Motorola XoomAndroid-based tablets have wrested away 20 percent of worldwide market share from the Apple iPad in the past 12 months, according to ABI Research.

Tablets running versions of Google’s Android OS include the semi-popular Samsung Galaxy Tab and Motorola Xoom (left), and today saw the release of a new one, with the Acer Iconia Tab A100, the first 7-inch tablet running the latest Honeycomb version of Android. The sheer variety of Android tablets available, with different price points and features, makes it possible for these tablets to hit all segments of the market.

“If we look at Apple, they want to deliver one form factor,” Kevin Burden, vice president of mobile devices for ABI Research, told VentureBeat. “But with Android, manufacturers can differentiate and offer it at lower prices. The value of Android is choice.”

The Android tablet market growing similarly to how the Android smartphone market grew a few years ago. But despite the variety of tablet offerings, there is less demand for tablets than phones. Because of those two factors, no single tablet has had stand-out sales, and none of the tablets can compare sales-wise with the iPad, said ABI.

“Many vendors have introduced media tablets, but none are separating themselves from the pack to pose a serious threat to Apple,” said Jeff Orr, ABI Research mobile devices group director, in a statement. “In fact, most have introduced products at prices higher than similarly-configured iPads. Apple, never a company to be waiting for others, has introduced its second-generation iPad media tablet while keeping product pricing unchanged.”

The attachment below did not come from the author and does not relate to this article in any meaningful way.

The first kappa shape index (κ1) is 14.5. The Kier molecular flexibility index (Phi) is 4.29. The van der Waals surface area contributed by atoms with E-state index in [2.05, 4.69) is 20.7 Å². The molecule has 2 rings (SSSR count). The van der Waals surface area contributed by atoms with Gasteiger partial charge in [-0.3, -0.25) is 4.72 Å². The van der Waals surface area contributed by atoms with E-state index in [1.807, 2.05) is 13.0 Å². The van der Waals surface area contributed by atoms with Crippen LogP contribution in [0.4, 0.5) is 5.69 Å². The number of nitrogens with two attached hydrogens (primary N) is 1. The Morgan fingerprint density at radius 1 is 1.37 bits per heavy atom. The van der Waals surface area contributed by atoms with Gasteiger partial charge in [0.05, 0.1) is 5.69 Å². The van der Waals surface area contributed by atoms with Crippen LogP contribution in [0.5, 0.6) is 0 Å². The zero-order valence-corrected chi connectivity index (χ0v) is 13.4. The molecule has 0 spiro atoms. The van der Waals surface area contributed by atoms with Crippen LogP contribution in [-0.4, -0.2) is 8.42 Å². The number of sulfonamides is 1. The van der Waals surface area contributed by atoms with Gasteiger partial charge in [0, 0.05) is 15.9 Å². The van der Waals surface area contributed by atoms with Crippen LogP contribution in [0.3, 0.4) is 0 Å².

Orr said consumers look somewhat less favorably on the Android tablet segment because of OS fragmentation and the introduction of lower-cost units that have fewer features.

“De-featured, low-cost media tablets are being introduced by more than 50 vendors in 2011,” Orr said. “This will certainly help bolster year-over-year growth for the category, but it also creates a negative perception in the minds of the mass consumer audience about the readiness of media tablets to be fully functional within the next several years.”

Although consumers may not favor Android tablets over the iPad, Android tablets’ market share could still rise considerably. Gartner projects that in 2015 the iPad will have 47.1 percent of the tablet market, while Android will jump to 38.6 percent. While I’m sure Google would like even higher numbers, those would be fairly big gains if the projection turns out accurate.

Do you think Android tablets will continue to rise up in market share? Could one end up seriously challenging the iPad?

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